I’d classify my eating style as high risk for salmonella, E. coli and all other forms of microbial contamination that can cause food-borne illness.
I like eating food raw or undercooked. I understand how freezing fish to -30 F lessens the risk but does not eliminate the dangers associated with eating sushi. I’m glad the sushi we get in the United States is made from flash-frozen fish, thanks to agencies such as the FDA that are charged with protecting our food as it moves from the ocean or the field to the plate.
I’m appreciative, too, that commercial mayonnaise, for example, must have a pH level and sufficient acidity to keep microbes from growing, bringing back potato salad and coleslaw to family reunions.
I believe the label on the bag that says the spinach is triple washed. No fourth wash coming from me. A burger that is cooked beyond medium rare is one that will go uneaten on my plate. Yes, I still like a cool pink center on a steak and the center red slice on a prime rib, the one sitting in a pan juice bath of bacteria, encouraged under heat lights for hours.
In short, I’m willing to take the risks. I understand that food-borne illness is probably the real culprit and not the “24-hour flu” when suddenly I’m tied to the bathroom and reduced to drinking flat ginger ale and clear fluids for 48 hours.
Heat kills most bacteria. Sanitary kitchen practices, hand washing, separate cutting boards and even divided prep areas in the kitchen are going to significantly cut back on food-borne illness. Street food from kiosks appears to present a greater risk, but these food establishments, too, are inspected and licensed.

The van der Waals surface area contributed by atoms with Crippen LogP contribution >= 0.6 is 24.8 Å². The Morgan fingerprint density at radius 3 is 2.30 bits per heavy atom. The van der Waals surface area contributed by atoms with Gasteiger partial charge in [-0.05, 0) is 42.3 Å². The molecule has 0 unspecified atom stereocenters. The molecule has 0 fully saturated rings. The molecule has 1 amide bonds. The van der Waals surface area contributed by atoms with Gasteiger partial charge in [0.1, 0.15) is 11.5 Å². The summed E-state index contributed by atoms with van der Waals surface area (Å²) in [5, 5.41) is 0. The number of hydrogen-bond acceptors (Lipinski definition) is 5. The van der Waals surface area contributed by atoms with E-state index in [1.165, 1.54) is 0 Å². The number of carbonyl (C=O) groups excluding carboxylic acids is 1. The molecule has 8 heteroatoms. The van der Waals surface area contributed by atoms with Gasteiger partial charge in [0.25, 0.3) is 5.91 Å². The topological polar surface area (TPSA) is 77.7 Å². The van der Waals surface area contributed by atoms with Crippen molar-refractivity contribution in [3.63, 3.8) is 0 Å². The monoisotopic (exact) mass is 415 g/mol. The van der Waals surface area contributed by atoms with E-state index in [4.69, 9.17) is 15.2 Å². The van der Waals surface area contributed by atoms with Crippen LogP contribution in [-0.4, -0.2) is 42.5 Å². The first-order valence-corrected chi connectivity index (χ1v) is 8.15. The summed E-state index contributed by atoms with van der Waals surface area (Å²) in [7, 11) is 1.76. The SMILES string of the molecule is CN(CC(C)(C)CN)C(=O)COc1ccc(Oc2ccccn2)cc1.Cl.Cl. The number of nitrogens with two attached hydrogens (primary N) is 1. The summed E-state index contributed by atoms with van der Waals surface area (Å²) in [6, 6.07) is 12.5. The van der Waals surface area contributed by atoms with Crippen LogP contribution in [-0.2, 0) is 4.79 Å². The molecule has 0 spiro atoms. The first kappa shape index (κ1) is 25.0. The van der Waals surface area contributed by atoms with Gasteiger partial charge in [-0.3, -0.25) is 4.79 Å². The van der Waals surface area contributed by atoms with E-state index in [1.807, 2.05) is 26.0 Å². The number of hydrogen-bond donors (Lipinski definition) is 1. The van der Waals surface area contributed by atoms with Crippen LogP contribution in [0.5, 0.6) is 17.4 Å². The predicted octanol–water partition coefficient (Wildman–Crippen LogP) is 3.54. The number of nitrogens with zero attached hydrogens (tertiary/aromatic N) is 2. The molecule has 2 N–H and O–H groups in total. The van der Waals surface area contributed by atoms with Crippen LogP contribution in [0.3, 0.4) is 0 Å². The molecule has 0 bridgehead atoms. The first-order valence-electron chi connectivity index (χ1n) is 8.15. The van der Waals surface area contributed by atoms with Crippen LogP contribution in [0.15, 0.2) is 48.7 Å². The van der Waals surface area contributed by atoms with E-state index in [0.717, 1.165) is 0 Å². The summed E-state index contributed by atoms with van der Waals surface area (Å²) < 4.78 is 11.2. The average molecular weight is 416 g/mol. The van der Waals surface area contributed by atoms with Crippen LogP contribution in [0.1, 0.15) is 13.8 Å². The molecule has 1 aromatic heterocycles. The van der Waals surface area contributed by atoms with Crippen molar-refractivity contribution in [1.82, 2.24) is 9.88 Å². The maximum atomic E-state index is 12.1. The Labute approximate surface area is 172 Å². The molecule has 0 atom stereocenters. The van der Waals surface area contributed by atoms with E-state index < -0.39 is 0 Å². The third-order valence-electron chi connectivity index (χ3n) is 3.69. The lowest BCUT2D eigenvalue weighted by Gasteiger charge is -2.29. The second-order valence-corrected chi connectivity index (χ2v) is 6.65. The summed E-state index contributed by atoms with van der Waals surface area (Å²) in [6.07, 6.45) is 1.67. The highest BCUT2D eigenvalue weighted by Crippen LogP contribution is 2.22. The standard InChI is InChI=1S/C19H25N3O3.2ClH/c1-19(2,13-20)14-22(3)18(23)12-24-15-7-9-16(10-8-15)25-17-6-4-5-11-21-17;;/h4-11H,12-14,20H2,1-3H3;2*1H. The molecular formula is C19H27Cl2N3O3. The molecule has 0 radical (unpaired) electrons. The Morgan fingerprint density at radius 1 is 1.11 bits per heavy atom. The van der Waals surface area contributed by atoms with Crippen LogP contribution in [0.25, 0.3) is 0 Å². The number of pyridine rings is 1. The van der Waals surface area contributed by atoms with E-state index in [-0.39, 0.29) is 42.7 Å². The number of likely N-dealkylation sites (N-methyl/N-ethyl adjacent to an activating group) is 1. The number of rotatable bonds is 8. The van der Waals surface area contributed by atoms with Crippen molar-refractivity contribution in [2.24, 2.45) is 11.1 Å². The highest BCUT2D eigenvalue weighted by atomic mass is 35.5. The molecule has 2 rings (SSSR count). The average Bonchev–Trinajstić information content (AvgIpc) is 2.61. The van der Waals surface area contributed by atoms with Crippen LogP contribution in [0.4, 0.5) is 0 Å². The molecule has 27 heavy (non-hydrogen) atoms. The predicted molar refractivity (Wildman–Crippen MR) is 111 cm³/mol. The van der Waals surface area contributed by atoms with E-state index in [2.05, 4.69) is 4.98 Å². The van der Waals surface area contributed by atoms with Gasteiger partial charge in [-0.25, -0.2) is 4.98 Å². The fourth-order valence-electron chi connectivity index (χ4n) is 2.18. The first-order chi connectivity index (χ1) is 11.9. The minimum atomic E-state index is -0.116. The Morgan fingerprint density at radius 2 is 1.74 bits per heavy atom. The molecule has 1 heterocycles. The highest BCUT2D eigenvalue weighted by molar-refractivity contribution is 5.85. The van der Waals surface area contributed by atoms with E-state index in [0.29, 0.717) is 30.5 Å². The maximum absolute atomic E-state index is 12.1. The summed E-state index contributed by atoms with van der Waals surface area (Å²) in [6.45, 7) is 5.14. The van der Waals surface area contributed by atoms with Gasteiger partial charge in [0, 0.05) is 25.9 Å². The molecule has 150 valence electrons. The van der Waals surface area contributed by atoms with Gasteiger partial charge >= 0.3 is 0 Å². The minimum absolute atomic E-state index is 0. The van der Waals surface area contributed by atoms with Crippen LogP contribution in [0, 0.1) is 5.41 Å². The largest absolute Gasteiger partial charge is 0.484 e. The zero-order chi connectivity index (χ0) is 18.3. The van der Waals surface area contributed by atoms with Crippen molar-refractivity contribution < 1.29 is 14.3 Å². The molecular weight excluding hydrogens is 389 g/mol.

The public needs education beyond the blare of alerts two weeks before every Thanksgiving feast. Yet, if we didn’t have that national holiday around which to build a food-borne illness prevention campaign, I suspect we’d all be spending more time tied to the bathroom, because so many do not make the connection between germs and illness. Turkey prep education spills over to the other 11 months folks cook, so we’re at least minimally aware.
To not eat locally grown food is almost a sin in Durango. If you aren’t shopping at the Farmers Market or gardening organically, then you had better have good reason or risk being ostracized. Is that passion against all commercial foods warranted?
Well here’s a question for your next farmer food producer: “Do you use steer manure in your garden beds?” If so, how decomposed is that manure? How do you know it gets “hot” enough to kill the bacteria that wash over the greens every time it rains?
Someone is triple washing the spinach in the cellophane bag. We think. That someone needs to be you if you are buying greens right out of the field and at the farmer’s stand. Ditto all uncooked produce.
Know your farmer, know your restaurant and know who is prepping the salad bar. You won’t catch me saying avoid the salad bar all together. As long as there’s a sneeze guard and it is well attended, the food is cold and ingredients appear fresh, it is a chance worth taking.
Next week’s food feature, “The salad bowl,” speaks to the joys of salad, whether home grown, locally grown or commercially assembled at your favorite salad bar.